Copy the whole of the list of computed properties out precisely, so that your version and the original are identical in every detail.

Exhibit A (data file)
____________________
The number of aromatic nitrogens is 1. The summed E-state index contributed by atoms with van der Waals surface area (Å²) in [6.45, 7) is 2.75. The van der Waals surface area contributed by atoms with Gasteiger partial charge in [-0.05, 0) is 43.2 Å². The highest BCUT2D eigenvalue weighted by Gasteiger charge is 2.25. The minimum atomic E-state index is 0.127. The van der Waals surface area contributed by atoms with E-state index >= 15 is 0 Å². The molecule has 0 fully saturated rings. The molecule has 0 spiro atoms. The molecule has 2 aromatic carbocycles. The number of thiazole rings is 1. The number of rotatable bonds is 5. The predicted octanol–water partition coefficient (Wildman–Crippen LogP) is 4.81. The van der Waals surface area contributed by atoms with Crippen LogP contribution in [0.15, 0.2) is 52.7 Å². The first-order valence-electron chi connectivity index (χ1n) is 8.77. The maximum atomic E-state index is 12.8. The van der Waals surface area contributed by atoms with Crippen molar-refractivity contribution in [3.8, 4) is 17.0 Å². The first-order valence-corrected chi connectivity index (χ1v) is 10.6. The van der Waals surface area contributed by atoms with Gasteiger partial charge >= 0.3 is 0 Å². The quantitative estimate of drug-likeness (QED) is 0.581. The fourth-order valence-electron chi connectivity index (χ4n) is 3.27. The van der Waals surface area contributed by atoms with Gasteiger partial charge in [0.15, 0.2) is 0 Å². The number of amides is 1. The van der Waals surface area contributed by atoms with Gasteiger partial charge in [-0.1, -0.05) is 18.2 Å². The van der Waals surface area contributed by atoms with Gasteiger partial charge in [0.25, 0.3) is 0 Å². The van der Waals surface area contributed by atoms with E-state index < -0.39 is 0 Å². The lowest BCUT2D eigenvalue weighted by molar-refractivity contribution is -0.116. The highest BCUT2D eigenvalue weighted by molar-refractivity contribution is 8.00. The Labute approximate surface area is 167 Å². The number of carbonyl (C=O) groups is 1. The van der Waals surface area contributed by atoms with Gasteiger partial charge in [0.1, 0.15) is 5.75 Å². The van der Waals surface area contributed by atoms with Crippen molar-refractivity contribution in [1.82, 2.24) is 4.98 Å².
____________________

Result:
The number of aromatic nitrogens is 1. The summed E-state index contributed by atoms with van der Waals surface area (Å²) in [6.45, 7) is 2.75. The van der Waals surface area contributed by atoms with Gasteiger partial charge in [-0.05, 0) is 43.2 Å². The highest BCUT2D eigenvalue weighted by Gasteiger charge is 2.25. The minimum atomic E-state index is 0.127. The van der Waals surface area contributed by atoms with E-state index >= 15 is 0 Å². The molecule has 0 fully saturated rings. The molecule has 0 spiro atoms. The molecule has 2 aromatic carbocycles. The number of thiazole rings is 1. The number of rotatable bonds is 5. The predicted octanol–water partition coefficient (Wildman–Crippen LogP) is 4.81. The van der Waals surface area contributed by atoms with Crippen LogP contribution in [0.15, 0.2) is 52.7 Å². The first-order valence-electron chi connectivity index (χ1n) is 8.77. The maximum atomic E-state index is 12.8. The van der Waals surface area contributed by atoms with Crippen molar-refractivity contribution in [3.8, 4) is 17.0 Å². The first-order valence-corrected chi connectivity index (χ1v) is 10.6. The van der Waals surface area contributed by atoms with Gasteiger partial charge >= 0.3 is 0 Å². The quantitative estimate of drug-likeness (QED) is 0.581. The fourth-order valence-electron chi connectivity index (χ4n) is 3.27. The van der Waals surface area contributed by atoms with Gasteiger partial charge in [0.15, 0.2) is 0 Å². The number of amides is 1. The van der Waals surface area contributed by atoms with Gasteiger partial charge in [-0.1, -0.05) is 18.2 Å². The van der Waals surface area contributed by atoms with Gasteiger partial charge in [0.25, 0.3) is 0 Å². The van der Waals surface area contributed by atoms with E-state index < -0.39 is 0 Å². The lowest BCUT2D eigenvalue weighted by molar-refractivity contribution is -0.116. The highest BCUT2D eigenvalue weighted by molar-refractivity contribution is 8.00. The Labute approximate surface area is 167 Å². The number of carbonyl (C=O) groups is 1. The van der Waals surface area contributed by atoms with Gasteiger partial charge in [0.1, 0.15) is 5.75 Å². The van der Waals surface area contributed by atoms with Crippen molar-refractivity contribution in [1.82, 2.24) is 4.98 Å².